Every once in a while, I realize my wife is Black. Which gave me the brilliant idea of doing a series of blog posts called “An Asian Dude’s Experience with Black Culture.” In this first post, we explore the hot comb, an instrument of torture that is also used to straighten hair.

Apparently there is a difference between Black and Asian hair. Asian hair, for example, tends to be straight, which makes it easy to be shaped into lethal points using gel, as you can see in many anime movies as well as on most Asian pop stars. Black hair, I’ve learned, is a little trickier to maintain. Jameelah has naturally curly hair, but sometimes she likes to make it straight. There are many ways to do this. One way is to use chemicals, which come in boxes that you can buy at most stores and have helpful directions like the following:

 

  • Wear thick protective gloves and goggles.
  • Apply to wet hair in a well-ventilated space not near open flame, animals, small children, pregnant women, or the elderly.
  • Smoking and searing pain in the scalp indicates product is working.
  • Use on a small patch of hair on less noticeable part of head first to make sure product does not cause baldness or cancer.

 

“You’re going to help me straighten my hair,” said Jameelah one day. “OK,” I said, “I’ll go get the welding gloves and pliers.” She was offended. Apparently she never uses chemical straighteners, and I should know this, since we’ve been together four years. Don’t I ever listen, what did she just say? It was too dangerous, so instead, we would use a hot comb, which is exactly like a regular comb, except it’s made out of metal and has a handle and you heat it up on a stove, then apply directly to a lock of hair, repeating the procedure until all the locks are either straight or burned off.

We stood in the kitchen in front of the stove. “Be careful your fingers touch only the handle,” Jameelah warned, “or you might get third-degree burns.” She demonstrated, taking the comb off the glowing red eye of the stove and applying it directly to a lock of hair. It hissed on contact, releasing a wisp of smoke and the floral fragrance from the shampoo.

“See, nothing to it,” she said, “now you try.” Jameelah could do this in her sleep, but she couldn’t see the back of her head, which was where I came in. For the next half hour, I grappled with the instrument. I was so nervous, my hands trembled the whole time. However, Jameelah was very patient, giving helpful feedback like “Ow!” and “Aargh!” After a few minutes, I started getting the hang of it. The trick is to be fast and confident, because if you go fast, the comb doesn’t have time to burn the scalp! Another trick is avoid touching the comb to eyeballs.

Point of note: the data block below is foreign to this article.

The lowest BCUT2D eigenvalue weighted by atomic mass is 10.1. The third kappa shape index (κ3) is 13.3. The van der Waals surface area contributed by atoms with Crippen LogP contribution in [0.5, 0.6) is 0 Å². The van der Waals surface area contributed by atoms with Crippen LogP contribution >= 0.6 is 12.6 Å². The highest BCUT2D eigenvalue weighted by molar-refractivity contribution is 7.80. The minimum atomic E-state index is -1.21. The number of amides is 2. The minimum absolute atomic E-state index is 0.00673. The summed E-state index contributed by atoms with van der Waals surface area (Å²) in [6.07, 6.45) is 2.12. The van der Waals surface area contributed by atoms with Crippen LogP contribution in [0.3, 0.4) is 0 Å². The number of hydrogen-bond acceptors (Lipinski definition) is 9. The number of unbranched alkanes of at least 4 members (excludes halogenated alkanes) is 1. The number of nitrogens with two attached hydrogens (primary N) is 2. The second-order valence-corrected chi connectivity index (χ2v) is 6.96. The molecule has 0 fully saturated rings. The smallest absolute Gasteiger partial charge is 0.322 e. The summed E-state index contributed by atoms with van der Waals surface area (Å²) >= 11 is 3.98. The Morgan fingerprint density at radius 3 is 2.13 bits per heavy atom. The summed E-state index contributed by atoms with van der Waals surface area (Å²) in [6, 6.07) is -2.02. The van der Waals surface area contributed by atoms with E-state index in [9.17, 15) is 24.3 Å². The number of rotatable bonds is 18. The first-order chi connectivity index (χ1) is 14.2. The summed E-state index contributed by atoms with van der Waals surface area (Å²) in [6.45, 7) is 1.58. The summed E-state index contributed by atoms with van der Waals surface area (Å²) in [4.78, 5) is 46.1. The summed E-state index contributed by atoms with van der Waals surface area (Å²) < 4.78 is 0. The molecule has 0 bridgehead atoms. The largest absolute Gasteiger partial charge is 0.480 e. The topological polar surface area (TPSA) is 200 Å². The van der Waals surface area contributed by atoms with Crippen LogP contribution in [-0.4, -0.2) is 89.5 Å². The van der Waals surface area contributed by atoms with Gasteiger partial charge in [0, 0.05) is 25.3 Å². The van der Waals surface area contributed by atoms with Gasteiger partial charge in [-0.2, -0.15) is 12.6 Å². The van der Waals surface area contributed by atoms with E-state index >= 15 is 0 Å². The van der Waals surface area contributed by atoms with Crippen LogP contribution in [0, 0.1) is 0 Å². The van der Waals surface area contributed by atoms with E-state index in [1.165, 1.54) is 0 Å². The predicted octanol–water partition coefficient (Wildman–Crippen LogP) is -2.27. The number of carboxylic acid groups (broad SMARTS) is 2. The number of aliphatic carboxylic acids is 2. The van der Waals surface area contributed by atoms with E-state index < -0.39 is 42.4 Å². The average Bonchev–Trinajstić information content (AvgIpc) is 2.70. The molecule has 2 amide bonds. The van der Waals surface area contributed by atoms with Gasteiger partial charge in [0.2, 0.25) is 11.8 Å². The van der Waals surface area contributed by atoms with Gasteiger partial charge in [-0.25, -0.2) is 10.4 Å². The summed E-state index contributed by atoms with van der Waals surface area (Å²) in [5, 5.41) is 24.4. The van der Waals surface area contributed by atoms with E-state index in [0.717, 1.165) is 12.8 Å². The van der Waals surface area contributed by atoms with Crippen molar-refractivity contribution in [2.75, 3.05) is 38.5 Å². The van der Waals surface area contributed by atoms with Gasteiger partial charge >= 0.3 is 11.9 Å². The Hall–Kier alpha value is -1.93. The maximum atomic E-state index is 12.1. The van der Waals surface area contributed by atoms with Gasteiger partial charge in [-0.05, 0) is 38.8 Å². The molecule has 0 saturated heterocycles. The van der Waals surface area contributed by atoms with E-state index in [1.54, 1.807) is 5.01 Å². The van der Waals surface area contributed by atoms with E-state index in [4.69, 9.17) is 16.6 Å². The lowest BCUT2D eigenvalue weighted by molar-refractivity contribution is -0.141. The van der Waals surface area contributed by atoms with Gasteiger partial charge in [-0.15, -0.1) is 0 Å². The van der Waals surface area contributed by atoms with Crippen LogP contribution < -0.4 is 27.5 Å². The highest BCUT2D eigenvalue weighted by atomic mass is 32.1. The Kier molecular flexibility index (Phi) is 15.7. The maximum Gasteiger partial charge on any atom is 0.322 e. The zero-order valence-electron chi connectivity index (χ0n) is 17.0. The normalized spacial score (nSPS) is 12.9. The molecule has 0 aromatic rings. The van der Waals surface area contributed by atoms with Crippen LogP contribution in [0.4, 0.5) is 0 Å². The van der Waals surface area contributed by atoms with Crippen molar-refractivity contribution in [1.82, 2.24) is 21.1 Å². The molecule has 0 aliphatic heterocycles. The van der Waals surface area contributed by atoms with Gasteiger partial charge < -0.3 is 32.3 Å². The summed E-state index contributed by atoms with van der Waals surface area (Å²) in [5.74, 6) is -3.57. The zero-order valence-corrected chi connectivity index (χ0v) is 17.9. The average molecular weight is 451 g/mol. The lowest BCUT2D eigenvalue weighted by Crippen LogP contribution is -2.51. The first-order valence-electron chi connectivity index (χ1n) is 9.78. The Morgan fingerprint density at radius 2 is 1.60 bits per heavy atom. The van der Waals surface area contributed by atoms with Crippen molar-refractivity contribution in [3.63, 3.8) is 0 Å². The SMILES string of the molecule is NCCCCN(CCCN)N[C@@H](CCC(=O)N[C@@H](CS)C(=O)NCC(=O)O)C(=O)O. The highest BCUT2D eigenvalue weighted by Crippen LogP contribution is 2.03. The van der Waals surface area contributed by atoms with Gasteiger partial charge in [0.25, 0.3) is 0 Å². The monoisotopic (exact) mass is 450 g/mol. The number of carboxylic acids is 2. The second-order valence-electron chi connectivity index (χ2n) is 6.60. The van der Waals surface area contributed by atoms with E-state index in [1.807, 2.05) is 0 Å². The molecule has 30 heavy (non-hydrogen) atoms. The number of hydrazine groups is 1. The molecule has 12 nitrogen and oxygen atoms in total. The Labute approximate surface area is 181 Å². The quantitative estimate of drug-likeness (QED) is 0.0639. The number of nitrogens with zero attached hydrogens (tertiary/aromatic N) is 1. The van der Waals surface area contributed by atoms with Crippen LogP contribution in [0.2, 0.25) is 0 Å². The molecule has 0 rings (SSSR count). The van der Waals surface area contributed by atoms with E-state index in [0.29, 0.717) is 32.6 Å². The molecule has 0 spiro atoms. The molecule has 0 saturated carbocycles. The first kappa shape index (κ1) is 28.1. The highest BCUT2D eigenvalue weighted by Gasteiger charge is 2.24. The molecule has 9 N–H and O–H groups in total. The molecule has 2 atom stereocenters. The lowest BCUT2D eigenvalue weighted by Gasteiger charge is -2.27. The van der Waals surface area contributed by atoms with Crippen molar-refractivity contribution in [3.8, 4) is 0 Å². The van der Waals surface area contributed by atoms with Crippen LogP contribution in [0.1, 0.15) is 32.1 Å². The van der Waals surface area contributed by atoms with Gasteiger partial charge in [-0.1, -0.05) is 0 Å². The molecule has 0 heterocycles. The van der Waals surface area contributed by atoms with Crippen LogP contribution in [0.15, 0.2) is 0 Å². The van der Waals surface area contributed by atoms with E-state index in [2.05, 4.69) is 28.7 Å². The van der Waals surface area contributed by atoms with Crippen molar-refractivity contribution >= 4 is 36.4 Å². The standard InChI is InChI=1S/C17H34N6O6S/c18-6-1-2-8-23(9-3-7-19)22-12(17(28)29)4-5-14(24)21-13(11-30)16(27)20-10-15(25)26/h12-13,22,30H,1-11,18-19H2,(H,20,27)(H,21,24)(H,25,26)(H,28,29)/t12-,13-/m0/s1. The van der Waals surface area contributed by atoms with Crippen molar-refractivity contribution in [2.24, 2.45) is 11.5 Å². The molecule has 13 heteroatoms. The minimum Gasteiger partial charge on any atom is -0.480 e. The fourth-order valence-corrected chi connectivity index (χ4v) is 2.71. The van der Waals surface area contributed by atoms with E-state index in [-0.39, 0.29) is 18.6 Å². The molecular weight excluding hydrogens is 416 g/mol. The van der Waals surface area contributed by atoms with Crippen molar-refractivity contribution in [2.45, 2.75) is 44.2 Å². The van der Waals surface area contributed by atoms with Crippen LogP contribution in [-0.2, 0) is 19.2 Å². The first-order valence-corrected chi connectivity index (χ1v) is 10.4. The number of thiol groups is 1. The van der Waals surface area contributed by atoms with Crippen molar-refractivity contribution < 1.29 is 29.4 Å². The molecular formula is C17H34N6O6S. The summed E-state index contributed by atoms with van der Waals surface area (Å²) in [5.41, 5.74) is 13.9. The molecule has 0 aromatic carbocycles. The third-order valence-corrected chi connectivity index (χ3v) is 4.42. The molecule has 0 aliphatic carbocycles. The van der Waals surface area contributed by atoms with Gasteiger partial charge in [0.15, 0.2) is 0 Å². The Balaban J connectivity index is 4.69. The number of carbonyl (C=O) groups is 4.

Finally, we were done, and Jameelah’s hair was straight, and we only suffered a couple of minor burns. I was glad. “You get a punch on your Black card,” she said, beaming. She gave me this theoretical card when we first got together, and I’ve been racking up “punches” these last four years. The last time for knowing and correctly singing the theme song to the show “Living Single”. (“We are living/single/oh in a 90’s kind of world/I’m glad I got my girls.”) I also lost a credit once by saying, “You’re making grits? Awesome! Can you make me one?” I don’t know what the card gets me. I think it’s like a smoothie card. For every ten punches on the card, I think I get a cool new dance move. Not sure. Jameelah will check with the Council.

“I think this deserves TWO punches,” I said. I’m just three credits away from being able to “drop it low”.

Look, an easy-to-remember website: www.Jaggednoodles.com.

 

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